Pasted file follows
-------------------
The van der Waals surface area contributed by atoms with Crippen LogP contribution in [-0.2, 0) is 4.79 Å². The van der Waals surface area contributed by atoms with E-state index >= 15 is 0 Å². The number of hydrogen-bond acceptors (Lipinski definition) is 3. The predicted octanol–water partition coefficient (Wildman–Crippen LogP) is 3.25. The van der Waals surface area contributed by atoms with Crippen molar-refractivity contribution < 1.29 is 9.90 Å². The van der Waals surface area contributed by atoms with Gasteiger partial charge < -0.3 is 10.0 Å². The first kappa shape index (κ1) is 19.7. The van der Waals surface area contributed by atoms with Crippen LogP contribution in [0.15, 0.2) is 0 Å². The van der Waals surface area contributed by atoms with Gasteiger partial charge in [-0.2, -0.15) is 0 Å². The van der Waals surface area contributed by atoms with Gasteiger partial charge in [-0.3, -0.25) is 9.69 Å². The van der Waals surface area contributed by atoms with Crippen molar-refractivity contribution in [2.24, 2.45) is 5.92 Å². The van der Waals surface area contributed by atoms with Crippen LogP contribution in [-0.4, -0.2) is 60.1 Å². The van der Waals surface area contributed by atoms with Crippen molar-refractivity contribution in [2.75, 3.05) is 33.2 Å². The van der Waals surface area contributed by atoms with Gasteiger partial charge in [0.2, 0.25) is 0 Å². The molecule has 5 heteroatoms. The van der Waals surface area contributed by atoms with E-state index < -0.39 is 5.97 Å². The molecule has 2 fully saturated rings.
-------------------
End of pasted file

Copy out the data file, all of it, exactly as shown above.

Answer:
The van der Waals surface area contributed by atoms with Crippen LogP contribution in [-0.2, 0) is 4.79 Å². The van der Waals surface area contributed by atoms with E-state index >= 15 is 0 Å². The number of hydrogen-bond acceptors (Lipinski definition) is 3. The predicted octanol–water partition coefficient (Wildman–Crippen LogP) is 3.25. The van der Waals surface area contributed by atoms with Crippen molar-refractivity contribution < 1.29 is 9.90 Å². The van der Waals surface area contributed by atoms with Gasteiger partial charge < -0.3 is 10.0 Å². The first kappa shape index (κ1) is 19.7. The van der Waals surface area contributed by atoms with Crippen LogP contribution in [0.15, 0.2) is 0 Å². The van der Waals surface area contributed by atoms with Gasteiger partial charge in [-0.2, -0.15) is 0 Å². The van der Waals surface area contributed by atoms with Gasteiger partial charge in [-0.3, -0.25) is 9.69 Å². The van der Waals surface area contributed by atoms with Crippen molar-refractivity contribution in [2.24, 2.45) is 5.92 Å². The van der Waals surface area contributed by atoms with Crippen LogP contribution in [-0.4, -0.2) is 60.1 Å². The van der Waals surface area contributed by atoms with Crippen molar-refractivity contribution in [2.75, 3.05) is 33.2 Å². The van der Waals surface area contributed by atoms with Gasteiger partial charge in [0.2, 0.25) is 0 Å². The molecule has 5 heteroatoms. The van der Waals surface area contributed by atoms with E-state index < -0.39 is 5.97 Å². The molecule has 2 fully saturated rings.